I focused a lot of that self-loathing on two things: my extroverted personality and my writing. Those were two things that I used to cherish—they were two things that I’d always believed made me special. But depression takes your view of yourself and distorts it like a funhouse mirror. It takes the stuff that makes you special and convinces you that it actually just makes you weird and hard to love. It makes you focus on the things people said 10 years ago about you being “exhausting” to be around or that gift you gave when someone was sad being “too much” or your writing having “no real point.” It brings out the worst in you—in my case, that’s my perfectionism, my belief that if people don’t say I’m the best at something, then I shouldn’t be doing it at all. Because what’s the point?

To the very few people I shared my struggles with, I described it as feeling like the good things about me had atrophied during the pandemic. I felt so guilty for feeling so bad that once the dark days of winter settled in, I’d stopped feeling much of anything. And for someone whose entire personality is based on feeling things deeply and strongly, that was the worst part of it all.

I was afraid I was never going to be really happy again. That I was never going to be me again.

Then, I saw a Korean boy band perform on the Grammys.

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The Best Thing I Saw on TV This Week: BTS, The GRAMMYs, and That Fangirl Feeling

Every fangirl knows that feeling.

You’re watching a TV show and two characters share a look, and you know they’re going to be the next fictional couple to keep you up at night writing fanfic in your head. You’re scrolling through Tumblr, and you see a GIF of an actor, and you know that you’re going to be looking up their entire filmography on IMDb. You’re watching a movie trailer, and you know this is going to be the only movie you want to talk about for the next 6 months.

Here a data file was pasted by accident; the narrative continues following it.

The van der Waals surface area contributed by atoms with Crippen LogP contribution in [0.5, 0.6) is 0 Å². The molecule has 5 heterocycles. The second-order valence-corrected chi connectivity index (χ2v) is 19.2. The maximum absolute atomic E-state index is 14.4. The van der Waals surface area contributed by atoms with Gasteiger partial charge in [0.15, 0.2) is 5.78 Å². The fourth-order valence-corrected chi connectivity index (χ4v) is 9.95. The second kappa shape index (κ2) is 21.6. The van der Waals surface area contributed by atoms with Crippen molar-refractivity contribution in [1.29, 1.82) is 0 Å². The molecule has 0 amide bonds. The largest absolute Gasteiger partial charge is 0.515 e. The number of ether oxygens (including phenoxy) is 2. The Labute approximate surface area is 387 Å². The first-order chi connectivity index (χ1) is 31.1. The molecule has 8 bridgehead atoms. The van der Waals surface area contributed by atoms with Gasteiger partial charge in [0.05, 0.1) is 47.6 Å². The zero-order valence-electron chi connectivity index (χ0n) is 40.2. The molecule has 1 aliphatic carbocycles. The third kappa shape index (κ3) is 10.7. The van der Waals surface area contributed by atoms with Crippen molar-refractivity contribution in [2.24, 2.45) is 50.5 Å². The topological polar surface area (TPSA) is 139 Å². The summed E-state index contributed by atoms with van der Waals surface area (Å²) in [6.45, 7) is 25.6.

You’re watching a band perform at the GRAMMYs, and you know that you’re going to be headed down a YouTube rabbit hole of every version of that song and every staging of that choreography.

Before Sunday night, it had been a long time since I’d felt that feeling. It’s that little spark in your fangirl soul that a lifetime of bouncing from one obsession to another tells you is going to grow into a fire that’s bright and warm and all-consuming. And I’d started to genuinely worry that I’d lost the ability to feel that spark—that this year had taken away the part of me that can throw herself into a new fandom with reckless abandon, happy tears, and lots of capslock.

I feel the most like me when I’m deep in that feeling (and usually when I’m dragging other people into it with me—or enabling the ones already there), and without it, I didn’t feel like me anymore.

Who knew all it would take to bring back the best version of me was 7 guys from Korea dancing on top of a building in snazzy suits?

Hi, my name is Katie, and I’m obsessed with BTS.